Anyone who dismisses document stores entirely has lost all my respect. It wasn't the right solution for your problem, but it might be the right solution for many others.
The author made the example of the movie database and explained why it was a good idea when they started, and why it didn't work out. Can you point out an example of data you would store in a document database, which is not purely for caching purposes?
A content management system. Some stuff may want data from across relations (who owns this thing, and what is their email), but that's pretty infrequent and having nice flexible-schema documents that contain all relevant information that's being CRUD'ed simplifies things hugely - particularly in MVCC systems like Couch that put stuff like multi-master/offline-online sync and conflict resolution in the set of core expectations.
Edit: That said, Postgres is also MVCC, and hstore makes schema an option the same way that relations and transactions were already, so I think it could do pretty well. I haven't gotten the chance to play with it in recent history, unfortunately.
Isn't that only true if you have lots of shards? Otherwise, you have one process doing the mapping.
That might be a shaky assumption. Speaking as someone who works on a CMS, content usually has an author, and people accessing that content might be interested in them.
It's only when you want joins (e.g. give me all of the titles of all the content and their author's information at the same time) that things get hairy.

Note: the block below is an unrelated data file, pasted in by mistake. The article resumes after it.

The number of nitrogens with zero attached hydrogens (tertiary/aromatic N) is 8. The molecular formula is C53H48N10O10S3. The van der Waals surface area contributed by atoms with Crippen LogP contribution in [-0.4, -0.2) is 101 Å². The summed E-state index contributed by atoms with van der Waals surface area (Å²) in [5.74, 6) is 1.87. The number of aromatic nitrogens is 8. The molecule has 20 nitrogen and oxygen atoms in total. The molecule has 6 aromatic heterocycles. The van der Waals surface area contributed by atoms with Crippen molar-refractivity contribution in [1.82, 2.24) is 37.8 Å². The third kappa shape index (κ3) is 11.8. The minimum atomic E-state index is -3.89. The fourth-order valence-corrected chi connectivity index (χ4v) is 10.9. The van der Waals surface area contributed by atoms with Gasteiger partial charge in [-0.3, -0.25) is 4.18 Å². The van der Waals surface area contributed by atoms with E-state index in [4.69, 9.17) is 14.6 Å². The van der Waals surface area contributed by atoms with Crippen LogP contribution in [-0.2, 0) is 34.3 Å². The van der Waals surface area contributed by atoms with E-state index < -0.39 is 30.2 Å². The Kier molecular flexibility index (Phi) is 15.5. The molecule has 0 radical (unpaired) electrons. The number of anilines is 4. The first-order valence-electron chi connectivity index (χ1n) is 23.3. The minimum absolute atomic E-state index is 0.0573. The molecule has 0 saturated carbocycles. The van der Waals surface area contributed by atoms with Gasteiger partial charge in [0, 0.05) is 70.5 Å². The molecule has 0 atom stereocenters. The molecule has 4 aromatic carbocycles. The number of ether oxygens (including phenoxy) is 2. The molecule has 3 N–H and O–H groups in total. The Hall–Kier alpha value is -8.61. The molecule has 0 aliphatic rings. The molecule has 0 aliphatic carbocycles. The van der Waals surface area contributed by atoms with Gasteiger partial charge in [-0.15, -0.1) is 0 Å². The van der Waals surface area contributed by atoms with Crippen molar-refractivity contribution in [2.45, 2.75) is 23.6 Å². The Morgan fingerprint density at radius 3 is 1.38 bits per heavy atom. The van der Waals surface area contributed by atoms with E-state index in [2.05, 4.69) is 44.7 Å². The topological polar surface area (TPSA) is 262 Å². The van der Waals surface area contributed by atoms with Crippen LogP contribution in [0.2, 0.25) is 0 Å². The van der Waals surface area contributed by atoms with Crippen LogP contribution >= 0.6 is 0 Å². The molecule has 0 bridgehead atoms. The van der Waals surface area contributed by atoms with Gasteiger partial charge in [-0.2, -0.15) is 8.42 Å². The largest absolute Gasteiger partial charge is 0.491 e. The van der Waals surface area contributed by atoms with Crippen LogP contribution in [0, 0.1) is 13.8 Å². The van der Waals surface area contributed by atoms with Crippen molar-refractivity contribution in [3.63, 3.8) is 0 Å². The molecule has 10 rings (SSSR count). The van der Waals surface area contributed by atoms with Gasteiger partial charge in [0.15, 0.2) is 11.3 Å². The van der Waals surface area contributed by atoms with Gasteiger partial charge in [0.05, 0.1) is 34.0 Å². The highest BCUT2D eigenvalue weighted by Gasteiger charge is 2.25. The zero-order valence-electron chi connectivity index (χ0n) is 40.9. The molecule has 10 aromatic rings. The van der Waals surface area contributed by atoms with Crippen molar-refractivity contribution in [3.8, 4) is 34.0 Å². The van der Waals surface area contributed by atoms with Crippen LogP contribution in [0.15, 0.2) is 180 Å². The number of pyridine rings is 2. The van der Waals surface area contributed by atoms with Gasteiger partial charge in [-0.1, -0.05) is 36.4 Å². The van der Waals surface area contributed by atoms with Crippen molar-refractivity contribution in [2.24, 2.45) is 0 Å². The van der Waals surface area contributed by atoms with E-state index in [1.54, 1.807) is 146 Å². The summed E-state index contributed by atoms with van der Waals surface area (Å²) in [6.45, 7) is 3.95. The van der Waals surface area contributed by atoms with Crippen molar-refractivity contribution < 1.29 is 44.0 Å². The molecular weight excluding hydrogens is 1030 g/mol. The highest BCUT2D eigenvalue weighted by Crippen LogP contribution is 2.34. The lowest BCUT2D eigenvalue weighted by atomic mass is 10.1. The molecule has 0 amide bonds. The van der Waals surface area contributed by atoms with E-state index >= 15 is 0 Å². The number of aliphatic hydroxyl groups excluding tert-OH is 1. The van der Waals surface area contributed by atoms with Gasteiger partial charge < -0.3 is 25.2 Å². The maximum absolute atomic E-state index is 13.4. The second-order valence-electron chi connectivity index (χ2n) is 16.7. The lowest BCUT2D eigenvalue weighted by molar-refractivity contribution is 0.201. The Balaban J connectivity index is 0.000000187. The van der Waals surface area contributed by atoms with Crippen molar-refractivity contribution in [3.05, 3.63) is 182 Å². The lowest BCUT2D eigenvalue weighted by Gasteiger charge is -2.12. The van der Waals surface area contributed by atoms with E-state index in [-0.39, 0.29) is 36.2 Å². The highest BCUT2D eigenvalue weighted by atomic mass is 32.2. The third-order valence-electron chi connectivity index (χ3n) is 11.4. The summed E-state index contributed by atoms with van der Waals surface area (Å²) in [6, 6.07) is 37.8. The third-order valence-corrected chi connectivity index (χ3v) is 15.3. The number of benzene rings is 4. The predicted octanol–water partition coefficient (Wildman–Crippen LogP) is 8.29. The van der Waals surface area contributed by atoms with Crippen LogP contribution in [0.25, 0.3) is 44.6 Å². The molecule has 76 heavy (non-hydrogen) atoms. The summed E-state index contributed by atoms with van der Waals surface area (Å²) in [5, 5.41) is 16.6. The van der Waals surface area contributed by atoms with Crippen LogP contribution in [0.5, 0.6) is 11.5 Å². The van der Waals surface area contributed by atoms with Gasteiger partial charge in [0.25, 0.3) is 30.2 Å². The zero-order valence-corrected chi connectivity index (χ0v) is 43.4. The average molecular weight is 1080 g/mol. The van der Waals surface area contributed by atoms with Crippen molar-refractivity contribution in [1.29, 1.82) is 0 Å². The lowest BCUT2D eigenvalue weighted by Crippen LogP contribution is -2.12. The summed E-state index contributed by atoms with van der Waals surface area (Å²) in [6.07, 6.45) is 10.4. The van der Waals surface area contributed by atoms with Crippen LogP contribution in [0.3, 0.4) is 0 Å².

Agreed it's not always going to be true for many CMSes. I meant it as a particular CMS, not the general class of CMSes but didn't make that clear at all.
I've been a pretty vocal critic of document databases in the past (indeed, I get a little bit of a chuckle recalling the prevailing HN wisdom a couple of years ago and comparing it to now), however I recently had a project where added data was immutable and additive and non-relational: MongoDB was the perfect choice, and provided a zero friction, easy to deploy and scale solution.
 - http://dennisforbes.ca/index.php/2010/03/24/the-impact-of-ss... -- this went seriously against the prevailing sentiment at the time, and there was this strong "only relics use SQL" sentiment, including here on HN.
Technically that sounds a lot like the TV database example in the OP. MongoDB was the perfect choice until a feature was required that required a relation.
I am not saying the author of the article submitted has fallen victim to described wrong doings, I am only saying that at all cost unknown teritorry should be approached with extreme care. You don't know what is subliminally hidden until you realize. Too late.
You are also making wildly inaccurate statements to justify your abuse and I hate to think that other readers might accept them uncritically. We have been actively pushing women out of computer science for the past 30 years (and doing a fine job or excluding and ignoring the contributions of other minority groups in the process). Suggesting that men "were" dominant and misrepresenting the direction of this change in willful ignorance of history at best.
I know relying to trolls is not particularly effective and other users have called this out for being hateful but I don't want to see us accept either the premises or the tone presented here.
So that is where all of the shit code in production (which is the majority) comes from? it's really insidious, because the commits are made using male names. This must have been going on far longer than i imagined, because I've dealt with really old legacy code that is shit.
Since, you made a provable statement, I'm sure we will soon see a tremendous number of papers documenting this coming gynepacalapse of bad code.
Hint: /r/TheRedPill is going to make your life worse, not better.
...Was that emotional enough? Or not emotional enough? It's so hard to tell.